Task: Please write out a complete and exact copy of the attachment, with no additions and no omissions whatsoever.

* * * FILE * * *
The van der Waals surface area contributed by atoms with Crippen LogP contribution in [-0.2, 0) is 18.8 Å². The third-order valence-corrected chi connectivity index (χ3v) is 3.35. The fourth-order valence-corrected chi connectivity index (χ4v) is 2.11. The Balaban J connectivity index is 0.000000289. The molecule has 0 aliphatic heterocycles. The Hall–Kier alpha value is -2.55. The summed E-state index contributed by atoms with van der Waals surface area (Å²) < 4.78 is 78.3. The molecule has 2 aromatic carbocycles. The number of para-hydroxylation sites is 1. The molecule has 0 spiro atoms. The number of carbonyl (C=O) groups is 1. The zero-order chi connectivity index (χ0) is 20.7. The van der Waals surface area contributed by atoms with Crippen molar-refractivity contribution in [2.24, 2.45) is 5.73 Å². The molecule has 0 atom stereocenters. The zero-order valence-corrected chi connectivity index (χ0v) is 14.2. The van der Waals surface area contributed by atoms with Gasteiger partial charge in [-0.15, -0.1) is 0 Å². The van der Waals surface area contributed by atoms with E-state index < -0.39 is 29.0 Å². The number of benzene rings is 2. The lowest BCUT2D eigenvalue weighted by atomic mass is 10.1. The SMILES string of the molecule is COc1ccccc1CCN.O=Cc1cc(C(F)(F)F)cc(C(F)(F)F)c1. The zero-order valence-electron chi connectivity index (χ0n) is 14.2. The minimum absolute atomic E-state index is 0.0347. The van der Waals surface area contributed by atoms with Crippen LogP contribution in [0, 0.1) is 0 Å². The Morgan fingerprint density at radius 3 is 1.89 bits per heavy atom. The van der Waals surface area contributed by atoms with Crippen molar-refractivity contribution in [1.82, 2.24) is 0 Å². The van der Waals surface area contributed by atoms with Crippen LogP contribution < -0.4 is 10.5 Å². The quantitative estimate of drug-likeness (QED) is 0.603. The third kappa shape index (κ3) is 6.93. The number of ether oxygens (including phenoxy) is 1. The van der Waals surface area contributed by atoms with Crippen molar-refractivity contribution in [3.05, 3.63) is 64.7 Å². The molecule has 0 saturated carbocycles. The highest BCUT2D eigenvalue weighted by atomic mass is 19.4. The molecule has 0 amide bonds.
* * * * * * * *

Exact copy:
The van der Waals surface area contributed by atoms with Crippen LogP contribution in [-0.2, 0) is 18.8 Å². The third-order valence-corrected chi connectivity index (χ3v) is 3.35. The fourth-order valence-corrected chi connectivity index (χ4v) is 2.11. The Balaban J connectivity index is 0.000000289. The molecule has 0 aliphatic heterocycles. The Hall–Kier alpha value is -2.55. The summed E-state index contributed by atoms with van der Waals surface area (Å²) < 4.78 is 78.3. The molecule has 2 aromatic carbocycles. The number of para-hydroxylation sites is 1. The molecule has 0 spiro atoms. The number of carbonyl (C=O) groups is 1. The zero-order chi connectivity index (χ0) is 20.7. The van der Waals surface area contributed by atoms with Crippen molar-refractivity contribution in [2.24, 2.45) is 5.73 Å². The molecule has 0 atom stereocenters. The zero-order valence-corrected chi connectivity index (χ0v) is 14.2. The van der Waals surface area contributed by atoms with Gasteiger partial charge in [-0.15, -0.1) is 0 Å². The van der Waals surface area contributed by atoms with E-state index < -0.39 is 29.0 Å². The number of benzene rings is 2. The lowest BCUT2D eigenvalue weighted by atomic mass is 10.1. The SMILES string of the molecule is COc1ccccc1CCN.O=Cc1cc(C(F)(F)F)cc(C(F)(F)F)c1. The zero-order valence-electron chi connectivity index (χ0n) is 14.2. The minimum absolute atomic E-state index is 0.0347. The van der Waals surface area contributed by atoms with Crippen LogP contribution in [0, 0.1) is 0 Å². The Morgan fingerprint density at radius 3 is 1.89 bits per heavy atom. The van der Waals surface area contributed by atoms with Crippen molar-refractivity contribution in [1.82, 2.24) is 0 Å². The van der Waals surface area contributed by atoms with Crippen LogP contribution < -0.4 is 10.5 Å². The quantitative estimate of drug-likeness (QED) is 0.603. The third kappa shape index (κ3) is 6.93. The number of ether oxygens (including phenoxy) is 1. The van der Waals surface area contributed by atoms with Crippen molar-refractivity contribution in [3.05, 3.63) is 64.7 Å². The molecule has 0 saturated carbocycles. The highest BCUT2D eigenvalue weighted by atomic mass is 19.4. The molecule has 0 amide bonds.